With reference to the highlighted problems in Tumbuka and King James versions above, it is clear that Bible translation is not an easy task. Many Bible versions of different languages or the same language differ in some ways for a number of reasons. Some of these are that firstly, Translators do not have the original manuscript of the bible but copies of copies of copies and this is one of the basic problem inherent in the Bible. Translators do not know which of all these copies is correct and rich in originality and which one is not correct since non of them are identical as seen in the Tumbuka and the English king James Versions of the Bible.

Secondly, the Bible is addressing a lot of people who belong to different cultures and traditions. Translating the cultures of the people in which the original copy of the Bible was written is a challenge on its own. Snell Hornby argues that the Bible is written for different uses to both readers and listeners and translating or reproducing it from the source to target language carrying the same information and for the same purpose is not possible (Ibid, 275). This is further supported by Eugene Nida who pointed out that since no two languages are identical, there can be no absolute correspondence between languages. No two languages can be translated in exactly the same way. This case has been reflected in the Tumbuka version and the Holy Bible of the King James Version in which there is no complete correspondence between the two manuscript texts.

Thirdly, the different grammatical structure of languages also contributes to the problems of Bible Translation. For instance, one word in Tumbuka version cutters more than two words in the English Language. Consider sentence number four in Luke chapter ten in both Bibles;

Tumbuka Version: Mungayeyanga ‘do not carry’
King James Version: Carry neither

These grammatical problems are of different natures for instance, some languages like English have two present tenses while Tumbuka and other languages have one. Tumbuka have no specific pronouns to distinguish males from females like pronouns he and she of the English language.

Comprehension and grasping of the intended meaning is one of the problems of Bible translation because there are a number of factors to be considered. Some of these are that the translator will need to understand the ancient language in terms of the source of the texts which may be difficulty to read. Problems may also arise from the text if there are inconsistencies in the use of some terminologies. Ambiguous words and incomplete texts are part of the problems faced by the translators. Unexplained neologized terms are also a challenge to the translators and finally the translator will need to know the culture of both the source and the target language.


The concept of Bible Translation came in because the majority of people worldwide were unable to read the language in which the original manuscript text of the bible was initially written. Therefore, people have long tried to translate the Bible from the original text to many languages including Tumbuka and English the focus of this paper. Due to different cultures and variation in languages, the original message of the Bible has been partly distorted by the various translations attached to it from one language to another world wide. Yet, research today has proved that “about three percent of the Bible’s text vary across all the manuscripts”. These variations have also been found in Tumbuka Version and King James version of the Holy Bible as shown in the main body of the paper. Because languages are changing each and every day, many original words found in the Bible have lost or changed their meaning. This trend is expected in the coming Bible versions because everything in the world is changing.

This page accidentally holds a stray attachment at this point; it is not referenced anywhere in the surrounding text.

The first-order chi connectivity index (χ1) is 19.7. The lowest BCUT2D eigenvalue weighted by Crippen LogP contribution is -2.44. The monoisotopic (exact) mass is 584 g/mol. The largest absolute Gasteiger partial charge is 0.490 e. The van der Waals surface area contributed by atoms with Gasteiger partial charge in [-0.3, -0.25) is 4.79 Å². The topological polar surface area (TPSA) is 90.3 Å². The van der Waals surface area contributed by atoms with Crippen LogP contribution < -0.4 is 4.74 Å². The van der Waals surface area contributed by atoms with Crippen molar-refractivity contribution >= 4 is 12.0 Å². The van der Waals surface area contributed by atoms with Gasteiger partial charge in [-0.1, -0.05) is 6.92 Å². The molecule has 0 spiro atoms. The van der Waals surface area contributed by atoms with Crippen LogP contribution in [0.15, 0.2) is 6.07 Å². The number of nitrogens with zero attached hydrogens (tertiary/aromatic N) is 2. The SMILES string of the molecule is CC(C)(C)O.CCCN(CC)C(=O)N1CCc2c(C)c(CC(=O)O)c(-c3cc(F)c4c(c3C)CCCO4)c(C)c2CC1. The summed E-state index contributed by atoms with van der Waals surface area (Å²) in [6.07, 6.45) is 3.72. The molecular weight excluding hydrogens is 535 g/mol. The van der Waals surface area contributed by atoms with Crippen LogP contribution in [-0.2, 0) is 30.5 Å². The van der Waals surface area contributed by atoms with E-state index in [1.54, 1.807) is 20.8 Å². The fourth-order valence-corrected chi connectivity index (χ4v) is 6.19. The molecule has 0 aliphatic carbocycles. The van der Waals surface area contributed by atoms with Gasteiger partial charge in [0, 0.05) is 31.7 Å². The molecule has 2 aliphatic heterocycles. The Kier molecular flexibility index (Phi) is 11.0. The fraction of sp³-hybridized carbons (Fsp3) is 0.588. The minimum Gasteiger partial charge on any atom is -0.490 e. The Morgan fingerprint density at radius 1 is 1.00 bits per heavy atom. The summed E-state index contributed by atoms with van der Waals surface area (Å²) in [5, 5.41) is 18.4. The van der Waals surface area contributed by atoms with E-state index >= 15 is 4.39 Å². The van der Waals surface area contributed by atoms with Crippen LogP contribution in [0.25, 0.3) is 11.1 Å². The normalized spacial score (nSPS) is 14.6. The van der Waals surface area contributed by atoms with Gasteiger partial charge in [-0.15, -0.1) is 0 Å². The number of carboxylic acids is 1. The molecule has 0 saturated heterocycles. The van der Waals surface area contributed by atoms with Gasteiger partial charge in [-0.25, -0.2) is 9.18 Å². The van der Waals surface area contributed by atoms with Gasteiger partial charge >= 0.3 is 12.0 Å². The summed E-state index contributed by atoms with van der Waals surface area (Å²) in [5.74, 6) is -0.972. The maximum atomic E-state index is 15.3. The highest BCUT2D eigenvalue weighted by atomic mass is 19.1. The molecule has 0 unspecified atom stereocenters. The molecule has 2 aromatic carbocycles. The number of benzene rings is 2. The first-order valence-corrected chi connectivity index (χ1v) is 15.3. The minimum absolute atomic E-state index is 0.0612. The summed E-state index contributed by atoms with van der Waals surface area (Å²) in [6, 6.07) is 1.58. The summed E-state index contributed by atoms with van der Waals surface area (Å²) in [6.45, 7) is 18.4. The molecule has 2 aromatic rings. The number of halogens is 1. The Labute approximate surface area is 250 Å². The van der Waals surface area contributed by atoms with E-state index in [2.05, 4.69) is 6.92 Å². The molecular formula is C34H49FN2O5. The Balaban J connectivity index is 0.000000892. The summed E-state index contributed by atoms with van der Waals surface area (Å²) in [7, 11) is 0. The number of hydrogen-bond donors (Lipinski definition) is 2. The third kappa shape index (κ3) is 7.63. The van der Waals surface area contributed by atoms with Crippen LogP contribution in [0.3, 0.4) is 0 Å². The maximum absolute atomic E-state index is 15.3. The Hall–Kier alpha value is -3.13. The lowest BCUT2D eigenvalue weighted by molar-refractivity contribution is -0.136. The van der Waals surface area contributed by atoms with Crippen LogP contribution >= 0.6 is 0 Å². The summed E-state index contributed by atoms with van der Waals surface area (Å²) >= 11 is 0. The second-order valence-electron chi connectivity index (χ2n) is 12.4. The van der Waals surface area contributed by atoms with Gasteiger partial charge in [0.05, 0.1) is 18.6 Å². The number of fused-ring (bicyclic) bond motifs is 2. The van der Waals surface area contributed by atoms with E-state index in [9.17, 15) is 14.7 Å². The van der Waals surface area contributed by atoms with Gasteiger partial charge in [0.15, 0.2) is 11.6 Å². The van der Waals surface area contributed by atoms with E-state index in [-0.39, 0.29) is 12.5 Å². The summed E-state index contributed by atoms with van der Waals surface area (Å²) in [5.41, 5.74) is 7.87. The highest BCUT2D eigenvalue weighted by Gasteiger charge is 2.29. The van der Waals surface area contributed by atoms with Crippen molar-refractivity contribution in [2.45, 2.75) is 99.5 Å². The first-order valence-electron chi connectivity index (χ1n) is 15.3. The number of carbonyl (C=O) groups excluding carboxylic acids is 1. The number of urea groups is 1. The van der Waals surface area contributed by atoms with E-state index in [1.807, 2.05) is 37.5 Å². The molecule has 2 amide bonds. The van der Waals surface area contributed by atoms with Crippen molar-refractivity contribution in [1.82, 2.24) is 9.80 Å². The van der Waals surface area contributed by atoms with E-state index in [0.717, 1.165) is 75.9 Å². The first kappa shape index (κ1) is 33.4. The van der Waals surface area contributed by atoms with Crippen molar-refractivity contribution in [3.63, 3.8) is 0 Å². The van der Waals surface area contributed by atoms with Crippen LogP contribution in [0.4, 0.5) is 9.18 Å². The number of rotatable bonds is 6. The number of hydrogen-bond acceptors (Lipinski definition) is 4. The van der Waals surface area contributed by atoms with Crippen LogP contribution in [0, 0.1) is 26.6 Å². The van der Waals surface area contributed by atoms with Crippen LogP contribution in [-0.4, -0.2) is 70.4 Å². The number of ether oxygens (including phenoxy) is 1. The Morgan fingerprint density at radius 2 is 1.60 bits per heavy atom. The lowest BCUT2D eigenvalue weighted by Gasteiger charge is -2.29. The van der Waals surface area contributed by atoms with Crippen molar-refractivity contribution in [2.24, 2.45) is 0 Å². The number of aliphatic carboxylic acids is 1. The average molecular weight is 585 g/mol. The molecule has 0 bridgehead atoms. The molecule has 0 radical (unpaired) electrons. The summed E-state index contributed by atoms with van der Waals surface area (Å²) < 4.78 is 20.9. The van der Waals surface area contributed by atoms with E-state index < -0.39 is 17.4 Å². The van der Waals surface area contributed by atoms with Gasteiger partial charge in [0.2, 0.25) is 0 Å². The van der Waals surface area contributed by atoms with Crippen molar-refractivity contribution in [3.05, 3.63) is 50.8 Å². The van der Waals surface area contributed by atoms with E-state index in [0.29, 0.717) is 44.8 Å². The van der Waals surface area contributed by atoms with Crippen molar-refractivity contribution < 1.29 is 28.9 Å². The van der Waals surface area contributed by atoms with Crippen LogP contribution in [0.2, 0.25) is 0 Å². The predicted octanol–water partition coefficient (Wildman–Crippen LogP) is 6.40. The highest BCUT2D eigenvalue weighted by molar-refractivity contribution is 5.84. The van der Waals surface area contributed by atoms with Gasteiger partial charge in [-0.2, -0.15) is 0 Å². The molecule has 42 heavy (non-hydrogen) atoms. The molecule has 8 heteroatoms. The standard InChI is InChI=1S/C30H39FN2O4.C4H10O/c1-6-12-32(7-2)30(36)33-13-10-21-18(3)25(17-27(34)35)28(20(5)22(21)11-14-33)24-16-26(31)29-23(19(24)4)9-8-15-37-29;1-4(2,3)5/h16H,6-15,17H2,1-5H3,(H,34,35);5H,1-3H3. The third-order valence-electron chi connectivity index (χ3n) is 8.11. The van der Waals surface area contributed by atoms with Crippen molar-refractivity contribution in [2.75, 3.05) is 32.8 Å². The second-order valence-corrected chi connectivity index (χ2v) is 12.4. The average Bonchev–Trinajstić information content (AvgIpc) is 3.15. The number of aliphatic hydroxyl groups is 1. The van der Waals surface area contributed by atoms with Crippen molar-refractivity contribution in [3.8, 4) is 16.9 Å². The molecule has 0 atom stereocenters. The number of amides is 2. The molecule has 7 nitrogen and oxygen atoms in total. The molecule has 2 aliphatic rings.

It was pointed out that there are a number of challenges of translation in general and for Bible in particular. Some of these challenges are concerned with problems with the source of the text and language, problems in translating the poetic expressions, problems with cultural references and finally, problems of linguistic and grammatical expressions. With respect to problems of translating the Bible specifically the case of Tumbuka version and King James Version, it was pointed out that translators do not have the original manuscript of the Bible but copies of copies of copies and therefore, it is difficult for them to tell which copy is original or not. It was also stated that translation between two languages can not be exactly and precisely because no two languages are exactly the same. Languages of the world have different grammatical structures and they being used by people from different cultures. Because of these problems, we are likely to have more different versions of the Bibles in the near future.


Bible society of South Africa. (1982). Holy Bible: King James Version 1611.
Cape Town: Bible society of South Africa. South Africa.

Bible society of south Africa. (1952). Mazgu Gha Chiuta. Cape Town: Bible society of
South Africa. South Africa.

Nida, E. A. (1964). Towards a Science of Translation. Leiden: Brill.

Institute perevoda Biblii. (1996). linggvisticheskie, istorikokul’turnye I bogoslovskie
Aspekty. Materially Konferentzii. Moskva, 28-29 noyambrya 1994.
Moscow: institute perevoda Biblii.

Snell-Hornby, M.Honog, G. H. Kussmaul, P. schitti, P.A. (1998). Handbuch Translation

About Sitwe

Sitwe Benson Mkandwire is a researcher, teacher and writer. He is currently based at the University of Zambia, School of Education, Department of Language and Social Sciences Education.